Myanmar’s Human Rights Violations and ASEAN’s Response

The recent measures may be less significant than they seem.

Myanmar’s Human Rights Violations and ASEAN’s Response
Credit: Muchlis Jr / Associated Press

On April 24, ASEAN member states held an extraordinary Leaders’ Meeting to discuss the situation in Myanmar at the ASEAN Secretariat in Jakarta. The meeting had been proposed in March by Indonesian President Joko Widodo. Afterwards, a Chairman’s Statement was issued by Brunei, this year’s chair. The statement incorporated the following “Five-Point Consensus”:“1) there shall be immediate cessation of violence in Myanmar and all parties shall exercise utmost restraint, 2) constructive dialogue among all parties concerned shall commence to seek a peaceful solution in the interests of the people, 3) a special envoy of the ASEAN Chair shall facilitate mediation of the dialogue process, with the assistance of the Secretary General of ASEAN, 4) ASEAN shall provide humanitarian assistance through the AHA Centre and 5) the special envoy and delegation shall visit Myanmar to meet with all parties concerned.”

The fact that ASEAN held an extraordinary meeting to discuss the Myanmar issue and issued a statement are significant in that they mean ASEAN has taken at least some kind of action with regard to the prolonged violence in Myanmar. This violence, which followed a coup d’état by the nation’s military on February 1 and which has taken the form of a harsh crackdown on citizens protesting the coup, has resulted in numerous deaths. The fact that ASEAN leaders met face-to-face during the pandemic was also something of a demonstration of effective leadership by Indonesia, which originally proposed the meeting.

Unfortunately, though, when it comes to actually improving a situation that has involved the rolling back of democracy and increasingly severe human rights violations, there are two reasons to question whether the meeting and the decisions it took will prove effective.

The first concern is the lack of agreement among member states over to what extent ASEAN should intervene. While all member states expressed support for the meeting when it was proposed, ultimately Thailand and the Philippines did not attend, citing COVID-19 concerns, and Laos was also a no-show. Of course, if the leaders of these countries had truly been interested, the meeting could have been held in a hybrid online/in-person format.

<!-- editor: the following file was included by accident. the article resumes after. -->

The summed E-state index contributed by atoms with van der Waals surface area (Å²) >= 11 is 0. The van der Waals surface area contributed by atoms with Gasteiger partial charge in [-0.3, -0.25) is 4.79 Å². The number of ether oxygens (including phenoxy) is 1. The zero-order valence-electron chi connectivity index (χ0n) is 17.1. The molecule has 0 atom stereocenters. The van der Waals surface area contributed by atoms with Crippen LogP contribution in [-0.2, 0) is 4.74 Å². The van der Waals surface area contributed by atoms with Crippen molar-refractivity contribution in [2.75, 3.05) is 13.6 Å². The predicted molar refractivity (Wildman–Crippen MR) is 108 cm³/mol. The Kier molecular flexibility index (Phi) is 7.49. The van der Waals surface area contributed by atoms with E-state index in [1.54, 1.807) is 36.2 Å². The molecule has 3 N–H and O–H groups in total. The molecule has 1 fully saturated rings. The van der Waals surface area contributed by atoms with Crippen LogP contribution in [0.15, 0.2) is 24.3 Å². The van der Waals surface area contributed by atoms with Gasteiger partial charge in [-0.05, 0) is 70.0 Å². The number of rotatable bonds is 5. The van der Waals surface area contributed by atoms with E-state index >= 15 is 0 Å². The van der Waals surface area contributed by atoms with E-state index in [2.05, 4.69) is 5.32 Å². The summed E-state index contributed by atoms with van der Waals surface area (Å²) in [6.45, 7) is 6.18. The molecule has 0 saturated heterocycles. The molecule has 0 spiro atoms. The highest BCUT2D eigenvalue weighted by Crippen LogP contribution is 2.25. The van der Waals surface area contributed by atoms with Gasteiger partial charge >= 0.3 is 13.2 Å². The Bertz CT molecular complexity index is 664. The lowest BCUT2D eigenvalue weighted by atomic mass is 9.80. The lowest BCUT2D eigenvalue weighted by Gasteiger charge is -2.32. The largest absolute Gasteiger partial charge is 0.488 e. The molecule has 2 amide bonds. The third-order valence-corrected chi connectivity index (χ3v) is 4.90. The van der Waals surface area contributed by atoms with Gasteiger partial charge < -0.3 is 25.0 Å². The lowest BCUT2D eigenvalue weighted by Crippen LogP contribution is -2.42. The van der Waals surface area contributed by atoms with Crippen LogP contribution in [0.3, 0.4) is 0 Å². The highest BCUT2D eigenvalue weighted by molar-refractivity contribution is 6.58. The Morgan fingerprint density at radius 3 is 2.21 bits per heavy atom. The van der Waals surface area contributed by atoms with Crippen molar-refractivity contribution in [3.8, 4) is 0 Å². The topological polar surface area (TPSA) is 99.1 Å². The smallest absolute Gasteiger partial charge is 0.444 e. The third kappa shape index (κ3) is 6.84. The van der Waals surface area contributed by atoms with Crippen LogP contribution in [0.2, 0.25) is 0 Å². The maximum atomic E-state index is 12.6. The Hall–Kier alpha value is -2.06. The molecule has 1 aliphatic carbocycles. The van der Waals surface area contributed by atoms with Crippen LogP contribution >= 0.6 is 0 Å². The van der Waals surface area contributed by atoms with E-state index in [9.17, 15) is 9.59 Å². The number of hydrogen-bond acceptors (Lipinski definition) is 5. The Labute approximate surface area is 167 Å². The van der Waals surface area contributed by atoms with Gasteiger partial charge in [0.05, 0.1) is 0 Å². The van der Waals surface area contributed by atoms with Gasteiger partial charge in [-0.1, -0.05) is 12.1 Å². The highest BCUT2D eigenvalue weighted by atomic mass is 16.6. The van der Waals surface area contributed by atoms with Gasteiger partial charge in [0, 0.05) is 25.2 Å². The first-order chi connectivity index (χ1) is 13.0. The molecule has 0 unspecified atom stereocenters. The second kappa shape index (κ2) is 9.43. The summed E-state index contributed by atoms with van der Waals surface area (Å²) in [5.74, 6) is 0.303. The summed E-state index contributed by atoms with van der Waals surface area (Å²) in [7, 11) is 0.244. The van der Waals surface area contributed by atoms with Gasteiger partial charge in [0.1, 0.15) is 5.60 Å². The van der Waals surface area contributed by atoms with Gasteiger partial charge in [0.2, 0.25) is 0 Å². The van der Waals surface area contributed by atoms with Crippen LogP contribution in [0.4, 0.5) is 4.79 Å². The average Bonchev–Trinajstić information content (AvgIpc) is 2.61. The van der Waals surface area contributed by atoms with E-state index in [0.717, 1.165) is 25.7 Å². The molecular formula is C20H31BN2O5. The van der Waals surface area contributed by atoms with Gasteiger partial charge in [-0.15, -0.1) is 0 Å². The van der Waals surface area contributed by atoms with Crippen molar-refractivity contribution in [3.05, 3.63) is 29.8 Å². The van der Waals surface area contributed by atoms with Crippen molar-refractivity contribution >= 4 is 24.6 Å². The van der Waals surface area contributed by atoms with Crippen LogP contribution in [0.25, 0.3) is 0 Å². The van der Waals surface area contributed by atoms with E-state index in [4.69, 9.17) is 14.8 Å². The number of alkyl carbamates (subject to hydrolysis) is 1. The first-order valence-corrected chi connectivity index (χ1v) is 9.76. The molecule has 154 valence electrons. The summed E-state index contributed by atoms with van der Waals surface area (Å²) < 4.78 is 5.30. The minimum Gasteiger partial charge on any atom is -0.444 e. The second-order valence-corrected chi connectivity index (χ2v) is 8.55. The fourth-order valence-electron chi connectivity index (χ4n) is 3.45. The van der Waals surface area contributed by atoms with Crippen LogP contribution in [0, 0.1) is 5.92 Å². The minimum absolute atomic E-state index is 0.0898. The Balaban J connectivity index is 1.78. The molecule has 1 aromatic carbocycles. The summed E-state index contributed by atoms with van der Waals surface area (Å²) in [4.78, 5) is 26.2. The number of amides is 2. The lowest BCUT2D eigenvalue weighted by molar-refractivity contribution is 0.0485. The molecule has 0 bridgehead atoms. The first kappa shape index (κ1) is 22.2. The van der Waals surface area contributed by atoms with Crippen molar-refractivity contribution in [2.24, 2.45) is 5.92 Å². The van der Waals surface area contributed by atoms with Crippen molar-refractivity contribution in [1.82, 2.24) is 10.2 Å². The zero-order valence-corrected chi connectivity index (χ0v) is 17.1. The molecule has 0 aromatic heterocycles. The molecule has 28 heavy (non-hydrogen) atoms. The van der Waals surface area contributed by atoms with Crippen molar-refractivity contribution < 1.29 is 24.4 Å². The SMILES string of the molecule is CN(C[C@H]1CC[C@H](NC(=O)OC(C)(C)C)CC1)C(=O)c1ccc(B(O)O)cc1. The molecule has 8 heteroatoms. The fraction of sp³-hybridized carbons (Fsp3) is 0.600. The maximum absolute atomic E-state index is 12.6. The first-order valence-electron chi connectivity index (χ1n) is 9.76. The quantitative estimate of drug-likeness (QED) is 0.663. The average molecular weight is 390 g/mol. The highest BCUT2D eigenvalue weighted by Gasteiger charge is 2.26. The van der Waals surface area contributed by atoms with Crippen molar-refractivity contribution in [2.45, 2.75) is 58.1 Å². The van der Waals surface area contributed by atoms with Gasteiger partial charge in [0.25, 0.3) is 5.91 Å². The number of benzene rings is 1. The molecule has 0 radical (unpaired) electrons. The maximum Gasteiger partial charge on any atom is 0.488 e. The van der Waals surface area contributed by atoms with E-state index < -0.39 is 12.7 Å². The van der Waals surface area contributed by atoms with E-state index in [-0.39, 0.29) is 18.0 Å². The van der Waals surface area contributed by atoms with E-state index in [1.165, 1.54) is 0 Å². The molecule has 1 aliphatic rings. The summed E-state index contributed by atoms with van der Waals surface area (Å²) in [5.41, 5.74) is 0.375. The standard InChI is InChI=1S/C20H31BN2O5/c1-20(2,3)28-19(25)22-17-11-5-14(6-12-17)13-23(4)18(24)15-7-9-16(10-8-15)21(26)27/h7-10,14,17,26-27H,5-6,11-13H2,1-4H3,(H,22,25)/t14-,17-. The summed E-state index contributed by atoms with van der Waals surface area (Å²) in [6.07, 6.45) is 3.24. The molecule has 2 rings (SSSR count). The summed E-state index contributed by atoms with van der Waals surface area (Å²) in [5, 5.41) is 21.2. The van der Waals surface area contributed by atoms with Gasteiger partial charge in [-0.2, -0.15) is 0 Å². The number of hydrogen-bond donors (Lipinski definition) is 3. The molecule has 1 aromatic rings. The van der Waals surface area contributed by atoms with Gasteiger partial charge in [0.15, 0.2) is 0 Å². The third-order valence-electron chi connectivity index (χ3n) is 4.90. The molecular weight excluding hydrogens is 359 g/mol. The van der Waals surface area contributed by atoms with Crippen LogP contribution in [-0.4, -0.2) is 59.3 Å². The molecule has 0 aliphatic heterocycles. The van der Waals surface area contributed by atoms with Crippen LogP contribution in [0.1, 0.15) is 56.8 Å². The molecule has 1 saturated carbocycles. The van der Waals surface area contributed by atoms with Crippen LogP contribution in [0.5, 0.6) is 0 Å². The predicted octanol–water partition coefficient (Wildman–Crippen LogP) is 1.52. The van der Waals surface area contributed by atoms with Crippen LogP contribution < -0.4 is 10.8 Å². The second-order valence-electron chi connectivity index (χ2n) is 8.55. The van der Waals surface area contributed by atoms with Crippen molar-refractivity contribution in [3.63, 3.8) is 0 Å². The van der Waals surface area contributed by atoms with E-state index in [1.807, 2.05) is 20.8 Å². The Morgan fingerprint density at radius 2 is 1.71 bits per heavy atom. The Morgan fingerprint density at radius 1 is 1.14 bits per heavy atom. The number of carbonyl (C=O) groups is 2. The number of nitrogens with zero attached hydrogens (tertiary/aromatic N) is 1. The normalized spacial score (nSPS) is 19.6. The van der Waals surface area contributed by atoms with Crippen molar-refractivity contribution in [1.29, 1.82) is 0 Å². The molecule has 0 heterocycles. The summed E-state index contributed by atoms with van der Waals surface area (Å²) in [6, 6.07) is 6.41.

The second concern is that this meeting may ultimately end up endorsing the legitimacy of military rule by the coup plotters. Min Aung Hlaing, the commander in chief of Myanmar’s military and the leading instigator of the coup, was at the meeting as Myanmar’s representative. For the general, the visit to Jakarta was his first “overseas trip” since taking power. What’s more, the Five-Point Consensus contained in the Chairman’s Statement made no calls for the release of Aung San Suu Kyi and other pro-democracy figures being held prisoner by the Myanmar military. Sending a special envoy from ASEAN to Myanmar while this situation persists may actual signaling tacit approval for the Tatmadaw’s power grab.

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Behind all this are the true intentions of ASEAN member states, including those that took part in the meeting. Addressing the principle of non-interference in domestic affairs advocated in the ASEAN Charter, Malaysian Prime Minister Muhyiddin Yassin noted that “that does not mean that we should ignore a serious situation that jeopardizes the peace, security and stability of ASEAN,” as defended the prospect of ASEAN stepping in to the Myanmar situation. But an important point here is the wording of “the peace, security and stability of ASEAN,” as it appears not to directly include achieving democracy or the protection of human rights. In other words, to the majority of ASEAN countries the most important thing might be “peace” in the sense of maintaining order in Southeast Asia; advancing people’s participation in politics and improving or redressing situations in which nations violate the human rights of their citizens might be not part of that.

This reveals the true intentions behind ASEAN’s response, namely, that while people using illegal means to seize power and employing coercive methods to forcefully maintain the stability of domestic order are problematic, it is better than a situation where there are ongoing demonstrations by those who oppose an authoritarian regime, leading to a minority-led domestic separatist movement and civil war with the central government that could even spill over into neighboring countries. These “true intentions” may of course work to the benefit of the regime that seized control of the country.

The Eminent Persons Group, established in the process of drafting the ASEAN Charter, recommended in 2006 that the “rejection of unconstitutional and undemocratic changes in government” should be incorporated as one of the principles of ASEAN, and that there should be provisions to temporarily suspend the privileges of member states that commit serious violations of the principles or objectives of ASEAN, including this principle. This suggests that at that time, at least, ASEAN member nations were more serious about dealing with issues such as democracy and human rights.

Unfortunately, the recommendation was not accepted. If had been, one wonders if any ASEAN member nations today would have taken action through that mechanism to address the oppression of citizens being carried out by the Myanmar military?